Lebanon went to the polls on Sunday for its first election as several crises dragged it to the brink of a failed state, with the ruling elite expected to comfortably face public anger.
Parliamentary elections are the first test for opposition movements sparked by an unprecedented anti-establishment insurgency in 2019 that briefly raised hopes of regime change in Lebanon.
Yet observers warn not to expect any seismic changes, as every lever of power is in the hands of traditional communal parties and an electoral system favors them.
After a groundbreaking campaign stifled by the country’s all-consumer economic plight, 3.9 million Lebanese will be eligible to vote when voting takes place at 7 a.m. (0400 GMT).
Independent candidates can expect more than the single seat they won in 2018, but most of the 128 seats in parliament will be held by the same political class that is blamed for the country’s woes.
The outgoing chamber was dominated by the Iran-backed Shia movement Hezbollah and its two main allies: President Nabih Berry’s Shia Amal Party and President Michel Aoun’s Christian Free Patriotic Movement.
“It seems almost impossible to imagine more turnout in Lebanon – and yet this seems to be the most likely outcome,” said Sam Heller, an analyst at the Century Foundation.
Since the last election, the country has been ravaged by an explosion at the port of Beirut that went down in history as one of the largest non-nuclear explosions and deepened one of the most spectacular economic downturns of our time. done.
The Lebanese pound has lost 95% of its value, people’s savings are blocked in banks, minimum wage won’t buy a tank of petrol and mains electricity comes on for only two hours a day.
With more than 80% of the population now considered poor by the United Nations, the most desperate are attempting to flee the increasingly dangerous boat crossing to Europe.
Once described as the Switzerland of the Middle East, Lebanon was ranked second to last behind Afghanistan in the latest World Happiness Index released in March.
Shocked by the daily hardships of the economic crisis, many registered voters seem apathetic to an election that they suspected would take place until a few days ago.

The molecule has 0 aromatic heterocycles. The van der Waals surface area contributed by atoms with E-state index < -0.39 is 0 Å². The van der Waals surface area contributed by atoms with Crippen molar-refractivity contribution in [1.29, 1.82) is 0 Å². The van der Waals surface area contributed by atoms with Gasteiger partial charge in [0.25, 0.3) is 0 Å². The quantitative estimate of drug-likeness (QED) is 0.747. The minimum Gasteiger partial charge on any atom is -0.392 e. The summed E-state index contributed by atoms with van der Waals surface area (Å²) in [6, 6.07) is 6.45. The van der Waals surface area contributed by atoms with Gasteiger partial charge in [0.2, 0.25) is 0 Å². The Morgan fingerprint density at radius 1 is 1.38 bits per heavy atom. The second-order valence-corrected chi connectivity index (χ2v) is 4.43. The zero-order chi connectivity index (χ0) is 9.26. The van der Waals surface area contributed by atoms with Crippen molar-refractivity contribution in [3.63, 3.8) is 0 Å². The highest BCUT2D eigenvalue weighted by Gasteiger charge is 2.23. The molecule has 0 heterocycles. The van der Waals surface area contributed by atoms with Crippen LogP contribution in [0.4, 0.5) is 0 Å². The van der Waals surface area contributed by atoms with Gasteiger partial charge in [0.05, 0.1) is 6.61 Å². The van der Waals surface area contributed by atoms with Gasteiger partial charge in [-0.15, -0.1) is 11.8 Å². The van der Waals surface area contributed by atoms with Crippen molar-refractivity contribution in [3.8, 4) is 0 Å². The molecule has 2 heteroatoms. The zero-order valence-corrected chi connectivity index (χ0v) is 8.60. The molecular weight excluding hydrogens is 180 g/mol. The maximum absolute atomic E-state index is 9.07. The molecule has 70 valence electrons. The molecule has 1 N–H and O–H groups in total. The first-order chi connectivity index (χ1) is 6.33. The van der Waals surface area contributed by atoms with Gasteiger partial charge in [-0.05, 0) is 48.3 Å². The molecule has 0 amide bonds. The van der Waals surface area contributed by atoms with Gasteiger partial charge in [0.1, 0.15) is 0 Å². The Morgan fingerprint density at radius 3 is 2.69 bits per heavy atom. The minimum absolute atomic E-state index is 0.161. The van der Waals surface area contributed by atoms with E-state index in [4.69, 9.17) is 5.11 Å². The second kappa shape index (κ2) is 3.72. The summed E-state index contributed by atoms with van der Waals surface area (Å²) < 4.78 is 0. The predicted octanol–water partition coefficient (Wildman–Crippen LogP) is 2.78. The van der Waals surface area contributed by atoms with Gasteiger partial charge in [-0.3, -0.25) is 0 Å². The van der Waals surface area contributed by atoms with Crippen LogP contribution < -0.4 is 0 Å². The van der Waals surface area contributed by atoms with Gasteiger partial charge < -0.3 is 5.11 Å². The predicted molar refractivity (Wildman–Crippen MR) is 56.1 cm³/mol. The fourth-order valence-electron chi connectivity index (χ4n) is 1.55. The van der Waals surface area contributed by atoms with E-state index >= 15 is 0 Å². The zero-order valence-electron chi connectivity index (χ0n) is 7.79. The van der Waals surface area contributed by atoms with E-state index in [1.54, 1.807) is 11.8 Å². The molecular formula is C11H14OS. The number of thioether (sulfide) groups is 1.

Despite international pressure to reform Lebanese politics, fraught corruption is still rampant in the country, including in the electoral process.
The crisis has only widened the gap in purchasing power between politicians who buy votes and voters who sell them.
At a candidate rally in the northern city of Tripoli, some well-wishers were disappointed by the lack of cash handouts made with plastic chairs.
While Sunday’s election may not topple his cynical leadership, some see the Lebanese vote as an important test for the principles that arose during the October 2019 uprising.
For Marianne Vodolian, the devastating August 2020 eruption that disfigured Beirut and killed more than 200 people makes voting an even more sacred duty.
“We are against the regime that ruled us for 30 years, looted and blew us up,” said the 32-year-old, a spokesman for the families of the blast victims.
Opposition parties, many of which descended from a now-defunct protest movement supporting secular and democratic change, have struggled to face a joint challenge, but can still secure a strong voice in parliament.
Vodolian said, “There is an opportunity to change the electoral system and hold it accountable in a way that makes this country livable.”
Top political heavyweights have halted investigations into the blast – the two main suspects are also running for a seat – and legal proceedings against the central bank governor over financial crimes are similarly faltering.
One of the most notable changes to the electoral landscape is the absence of former prime minister Saad Hariri, leaving parts of Sunni to be grabbed by new players.